To this the little man at first returned nothing, but seeing his friend step over to their assortment of new neckties and laying aside his old lavender one begin to match a bright red one to the shade of his own complexion, he sighed. “I reckon you feel it comin' on agen, Ambrose?”

Ambrose nodded. “It started last night at the social,” he replied truthfully, “and then those other two men's actions kind er sicked me on. Peachy has done ripened and sweetened considerable; mebbe you noticed it, Miner?” he ended hopefully.

But Miner only scowled. “She's fat and old, but t'aint nothin' to you, Ambrose Thompson, once you're started. I was kind er hopin' you'd be faithful to Em'ly.”

However, in the midst of his reproach his partner had vanished; nevertheless, ten minutes later, he came back into the shop and seating himself on the counter appeared lost in thought for some little time.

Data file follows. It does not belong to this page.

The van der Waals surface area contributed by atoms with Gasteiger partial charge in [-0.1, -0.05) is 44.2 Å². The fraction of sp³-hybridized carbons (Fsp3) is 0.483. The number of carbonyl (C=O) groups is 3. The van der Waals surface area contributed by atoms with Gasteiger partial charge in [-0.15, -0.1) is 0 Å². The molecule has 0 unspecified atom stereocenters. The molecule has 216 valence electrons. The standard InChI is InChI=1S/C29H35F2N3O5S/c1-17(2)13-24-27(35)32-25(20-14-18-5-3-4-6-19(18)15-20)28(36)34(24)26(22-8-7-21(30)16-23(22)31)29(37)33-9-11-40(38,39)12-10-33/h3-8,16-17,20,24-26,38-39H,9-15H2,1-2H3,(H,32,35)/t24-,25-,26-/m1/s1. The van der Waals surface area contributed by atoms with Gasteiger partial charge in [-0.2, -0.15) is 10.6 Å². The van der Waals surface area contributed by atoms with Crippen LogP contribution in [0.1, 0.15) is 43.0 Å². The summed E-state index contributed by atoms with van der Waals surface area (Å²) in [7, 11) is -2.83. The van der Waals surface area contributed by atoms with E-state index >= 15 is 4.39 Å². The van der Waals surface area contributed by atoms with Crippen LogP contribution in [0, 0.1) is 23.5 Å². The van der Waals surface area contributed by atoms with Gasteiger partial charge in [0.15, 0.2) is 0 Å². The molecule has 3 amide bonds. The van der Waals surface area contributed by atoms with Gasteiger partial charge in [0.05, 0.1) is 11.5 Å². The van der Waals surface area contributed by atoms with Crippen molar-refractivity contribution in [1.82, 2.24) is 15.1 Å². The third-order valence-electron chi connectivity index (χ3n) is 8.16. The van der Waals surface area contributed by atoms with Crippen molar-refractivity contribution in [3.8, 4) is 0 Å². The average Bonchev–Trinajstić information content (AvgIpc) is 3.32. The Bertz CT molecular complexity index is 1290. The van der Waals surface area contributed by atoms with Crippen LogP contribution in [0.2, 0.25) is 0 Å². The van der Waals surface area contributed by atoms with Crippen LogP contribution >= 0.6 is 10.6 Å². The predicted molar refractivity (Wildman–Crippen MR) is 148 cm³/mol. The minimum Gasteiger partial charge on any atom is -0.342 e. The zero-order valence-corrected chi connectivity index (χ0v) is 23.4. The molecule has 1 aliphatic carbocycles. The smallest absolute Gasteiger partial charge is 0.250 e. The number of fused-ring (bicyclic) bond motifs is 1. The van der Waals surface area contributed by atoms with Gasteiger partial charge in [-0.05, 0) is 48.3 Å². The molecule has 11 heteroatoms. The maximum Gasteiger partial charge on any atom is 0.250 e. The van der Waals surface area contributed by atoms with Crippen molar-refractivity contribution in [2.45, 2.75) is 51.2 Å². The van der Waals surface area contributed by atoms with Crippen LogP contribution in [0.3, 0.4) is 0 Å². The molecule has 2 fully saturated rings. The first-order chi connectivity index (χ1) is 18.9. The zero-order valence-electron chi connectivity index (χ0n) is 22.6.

“Miner,” he confessed finally, “I am a-settin' here tryin' to git a little light on the subject of myself. I ain't feelin' unfaithful to Em'ly 'cause I'm noticin' the widow; I never felt unfaithful to Sarah when I married Em'ly. I tell you, Miner Hobbs, that what's workin' in me now is that I ain't able to git old and give up 'thout makin' a fight. It ain't gray hair and wrinkles that make folks hate gettin' old, it's dryin' up, losin' their spark, so to speak. Now there's nothin' that makes a man feel such an all fired lot younger as fallin' in love over agen.” He laughed. “'Course I ain't recommendin' dynamite, Miner, which is fallin' in love with a new woman when you got an old one. That's my way, 'cause fate's done sent it so fer me, and we got to make our lives out of what we git. But why can't a man just start in ever so often fallin' in love agen and recourtin' his wife till he gits himself and her all woke up as in the old days? I ain't sayin' it's as easy with a stale girl as with a fresh one, but, Lord!”—and here the shadows chased each other across the luminous elderly face—“I could 'a' kep' on courtin' Em'ly till kingdom come and thanked God fer the chance, ef He had but seen fit to spare her to me so long.”